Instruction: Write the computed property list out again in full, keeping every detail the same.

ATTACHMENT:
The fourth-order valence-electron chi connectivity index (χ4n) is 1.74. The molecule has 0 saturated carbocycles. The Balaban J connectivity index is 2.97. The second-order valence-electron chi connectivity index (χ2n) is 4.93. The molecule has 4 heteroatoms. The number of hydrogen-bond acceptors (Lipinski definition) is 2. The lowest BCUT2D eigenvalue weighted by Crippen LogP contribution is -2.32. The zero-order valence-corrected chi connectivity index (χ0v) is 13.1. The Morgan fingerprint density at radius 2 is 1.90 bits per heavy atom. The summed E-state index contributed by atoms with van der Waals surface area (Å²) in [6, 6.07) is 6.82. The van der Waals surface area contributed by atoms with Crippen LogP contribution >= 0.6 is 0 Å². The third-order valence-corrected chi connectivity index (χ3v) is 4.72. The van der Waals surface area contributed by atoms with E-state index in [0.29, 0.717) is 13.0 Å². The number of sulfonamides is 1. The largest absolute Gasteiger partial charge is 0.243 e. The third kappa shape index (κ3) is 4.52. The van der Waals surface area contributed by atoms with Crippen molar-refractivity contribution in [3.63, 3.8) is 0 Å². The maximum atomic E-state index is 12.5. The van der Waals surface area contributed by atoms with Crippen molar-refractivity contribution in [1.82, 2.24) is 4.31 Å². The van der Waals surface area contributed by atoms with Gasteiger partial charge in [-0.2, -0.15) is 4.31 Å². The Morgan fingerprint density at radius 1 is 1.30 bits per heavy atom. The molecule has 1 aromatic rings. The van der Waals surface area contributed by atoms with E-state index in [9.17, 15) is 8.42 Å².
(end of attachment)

The fourth-order valence-electron chi connectivity index (χ4n) is 1.74. The molecule has 0 saturated carbocycles. The Balaban J connectivity index is 2.97. The second-order valence-electron chi connectivity index (χ2n) is 4.93. The molecule has 4 heteroatoms. The number of hydrogen-bond acceptors (Lipinski definition) is 2. The lowest BCUT2D eigenvalue weighted by Crippen LogP contribution is -2.32. The zero-order valence-corrected chi connectivity index (χ0v) is 13.1. The Morgan fingerprint density at radius 2 is 1.90 bits per heavy atom. The summed E-state index contributed by atoms with van der Waals surface area (Å²) in [6, 6.07) is 6.82. The van der Waals surface area contributed by atoms with Crippen LogP contribution >= 0.6 is 0 Å². The third-order valence-corrected chi connectivity index (χ3v) is 4.72. The van der Waals surface area contributed by atoms with E-state index in [0.29, 0.717) is 13.0 Å². The number of sulfonamides is 1. The largest absolute Gasteiger partial charge is 0.243 e. The third kappa shape index (κ3) is 4.52. The van der Waals surface area contributed by atoms with Crippen molar-refractivity contribution in [3.63, 3.8) is 0 Å². The maximum atomic E-state index is 12.5. The van der Waals surface area contributed by atoms with Crippen molar-refractivity contribution in [1.82, 2.24) is 4.31 Å². The van der Waals surface area contributed by atoms with Gasteiger partial charge in [-0.2, -0.15) is 4.31 Å². The Morgan fingerprint density at radius 1 is 1.30 bits per heavy atom. The molecule has 1 aromatic rings. The van der Waals surface area contributed by atoms with E-state index in [9.17, 15) is 8.42 Å².